“The Dry, that’s been number one for five or six weeks, it’s on its way. It’s taken 20 million and it’s going to be one of the most successful Australian films have been, in the top 20 it easy if not in the top 10.

“I think the real takeout is two things – the incredible resilience and ability of distribution and exhibition to pull it back and get it back going again.”

Cinema remains resilient

Resilience, there’s that word again. As I spoke with exhibitors, cinema advertising companies, industry body representatives, and media buyers, that word kept coming up again and again.

The Australian movie industry is “resilient”, they insisted, something that can be seen in the fact that cinema was so strong before COVID hit, despite doomsayers predicting over and over that new tech (DVDs, home entertainment Blu-Ray, and streaming) would spell the end of movie attendance as we know it.

So what is the secret to this historical resilience?

“Cinemas have dealt with the advent of television and then cable… it’s a different thing than watching something at home,” Mason says.

“So I guess what that’s saying to me that shows people still want to go to the movies. We loved sitting on our sofas and watching, you know, Stan and Netflix and Amazon and Disney Plus. But there’s something special about going to the movies and I think it’s ingrained in Australia.”

Screen Australia CEO Graeme Mason

And while ad spend is still recovering, the data is there to show that attendance, specifically on a semi-regular basis, is bouncing back.

According to Nielsen Consumer And Media View data, attendance at the cinema on a monthly basis is now just above the levels pre-lockdown (January-March 2020). 11% of Australians 14+ have attended the cinema monthly (2.265 million monthly cinema goers), 2.5% higher than Q1 attendance in 2020.

More regular attendance is still only at 47% of Q1 2020 levels, but weekly visitation at the cinema is up considerably from Q3 of 2020 (June-August, 38% of Q1 levels).

MarCom’s Nick Thomas says it’s a combination of Aussies loving cultural experiences, and cinema-going being more of an “appointment” than other forms of media.

“We shouldn’t be comparing Cinema to a streaming service or any other screen. Cinema is an appointment to view experience that extends further than any streaming service,” he says.

“While there have been setbacks in the past year, Aussies love cultural experiences and being out socialising and Cinema delivers on all of these, that’s why it’s continued to go from strength-to-strength in recent years.”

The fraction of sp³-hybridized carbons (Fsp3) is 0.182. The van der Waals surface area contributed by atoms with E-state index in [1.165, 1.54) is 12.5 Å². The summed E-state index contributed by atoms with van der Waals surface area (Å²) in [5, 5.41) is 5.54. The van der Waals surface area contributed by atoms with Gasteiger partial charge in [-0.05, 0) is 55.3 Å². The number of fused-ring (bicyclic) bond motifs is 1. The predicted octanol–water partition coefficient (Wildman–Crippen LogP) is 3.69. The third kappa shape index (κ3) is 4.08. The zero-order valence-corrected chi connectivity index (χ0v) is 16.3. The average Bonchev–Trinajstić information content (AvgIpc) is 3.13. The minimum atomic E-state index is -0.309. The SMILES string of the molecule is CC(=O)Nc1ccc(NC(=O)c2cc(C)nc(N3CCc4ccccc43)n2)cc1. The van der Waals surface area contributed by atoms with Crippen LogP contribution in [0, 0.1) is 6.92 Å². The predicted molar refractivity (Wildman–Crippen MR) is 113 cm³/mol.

Nunn’s Chris Walton highlights the ability of the industry to “innovate”, without which we might have seen the numbers fall in recent years. “Cinema has proved so resilient over the years because of the experience of going to the movies has always been so good.

“Yes people have streaming services at homes, but they also have kitchens and that hasn’t stopped them going out to eat. There is no better place to watch a great movie than at a great cinema.”

A ‘magical period’ on the horizon

So what should we expect when the content starts to flow from the US again, when those “800-pound gorillas” finally make it here? Well, Mason reckons, “when we do get that product, we’re going to have this magic period when you’re going to have a blockbuster every weekend.

Mills agrees. “We know that there is a huge backlog of big movies that are specifically being held back for release into cinemas – hence the ongoing delays. Studios see these movies being theatrical releases, which is a fantastic sign.”

MediaCom head of marketplace, Sydney, Nick Thomas

A combination of a vaccine and a chocked content slate on the horizon will see Aussie cinema come back, and even grow past pre-COVID levels, Thomas says.

“ I don’t doubt that some advertisers are waiting for the bank of Hollywood Blockbusters to align their brands with, it’s powerful when you’re assimilating your brand with a franchise like Bond, for instance.

“I think cinema will come back with a vengeance and will even see growth in the future. It’s already started to happen, but once the premium content slate comes back I think we will see a very quick recovery as Aussies crave normality, crave excitement, and start to restore old routines and enjoy getting out of their homes more.”